Pixels don’t scale, or more precisely they scale but not in a proportional way. When zooming a page set in pixels the elements will overflow. When set with relative, elastic units like em or rem the page will scale nicely and proportionally.

A page scales well on the responsive web when elastic measures are used instead of the absolute px. There are many elastic measures — em, rem, % — of them only em takes consideration it’s parent font size.

And Iain’s grid is built on font size.

The mechanics of the em unit offer an excellent way to size child elements in relation to their parents. In fact, if every child element defines its sizing values in em, a chain reaction is set off. Each child becomes proportionally bound to its parent, which in turn is bound to its parent, all the way up to the root element, ancestor of all. In this way, the proportions of the whole document end up being defined in relation to a single, shared value: the font-size of the


Documents sized in this way enjoy a golden property, one that most web pages would do well to provide: proportional scaling. Should the user or designer change the base font-size, all the other elements on the page will resize accordingly, preserving their original proportion to the

. It will look as if the view has just been zoomed in or out.

Converting the grid size from px to em is easy. 1em equals the body font size. In the 16px * 1.25 formula 16px can be replaced with 1em to get 1.25em as the grid size.


If possible set the grid in the <body> element. This way the whole page will have an universal grid layout all children can inherit and build upon.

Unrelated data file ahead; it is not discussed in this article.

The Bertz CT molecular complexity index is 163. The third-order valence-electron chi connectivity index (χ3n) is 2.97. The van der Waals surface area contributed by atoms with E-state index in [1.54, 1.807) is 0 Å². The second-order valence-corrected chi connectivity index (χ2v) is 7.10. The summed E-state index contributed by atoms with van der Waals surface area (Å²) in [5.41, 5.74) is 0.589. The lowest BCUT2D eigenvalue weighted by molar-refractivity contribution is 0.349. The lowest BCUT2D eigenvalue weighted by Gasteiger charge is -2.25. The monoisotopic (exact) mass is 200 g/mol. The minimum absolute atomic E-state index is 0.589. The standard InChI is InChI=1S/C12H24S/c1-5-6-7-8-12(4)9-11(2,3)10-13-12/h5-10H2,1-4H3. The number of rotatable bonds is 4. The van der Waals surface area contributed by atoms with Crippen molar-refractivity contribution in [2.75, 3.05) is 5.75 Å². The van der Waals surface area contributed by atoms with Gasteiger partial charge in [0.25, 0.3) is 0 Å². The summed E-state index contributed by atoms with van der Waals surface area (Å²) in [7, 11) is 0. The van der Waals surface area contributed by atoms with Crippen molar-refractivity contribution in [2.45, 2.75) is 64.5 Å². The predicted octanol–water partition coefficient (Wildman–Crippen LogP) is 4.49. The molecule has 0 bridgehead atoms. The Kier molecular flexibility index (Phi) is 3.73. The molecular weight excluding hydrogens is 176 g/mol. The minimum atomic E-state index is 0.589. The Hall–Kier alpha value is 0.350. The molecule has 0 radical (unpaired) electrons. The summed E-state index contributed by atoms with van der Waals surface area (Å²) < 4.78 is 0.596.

* Set up the global typographic grid with styled-components
const GlobalStyle = createGlobalStyle`
    body {
        font-size: 100%;
        line-height: 1.25;
        --lem: 1.25em;

What’s important in this setup is --lem a.k.a line in em. This variable defines the size of both horizontal and vertical gridlines making a grid cell of 1.25em width and height.

Any element can be positioned on the grid with the --lem metrics.


The default font size of 16px makes text unreadable on large screens like 1K, or 2K. The text size should grow as the viewport grows.

It’s annoying when a page has to be zoomed in to become readable. Instead the site should present an already optimized experience.

With the system proposed by Iain setting up the a responsive grid is a breeze. The first child container of <body> should increase font sizes as the viewport grows.

 * The responsive typography settings
const TypographicGrid = {
    mobile: {
        fontSize: '100%',
    tablet: {
        fontSize: '110%',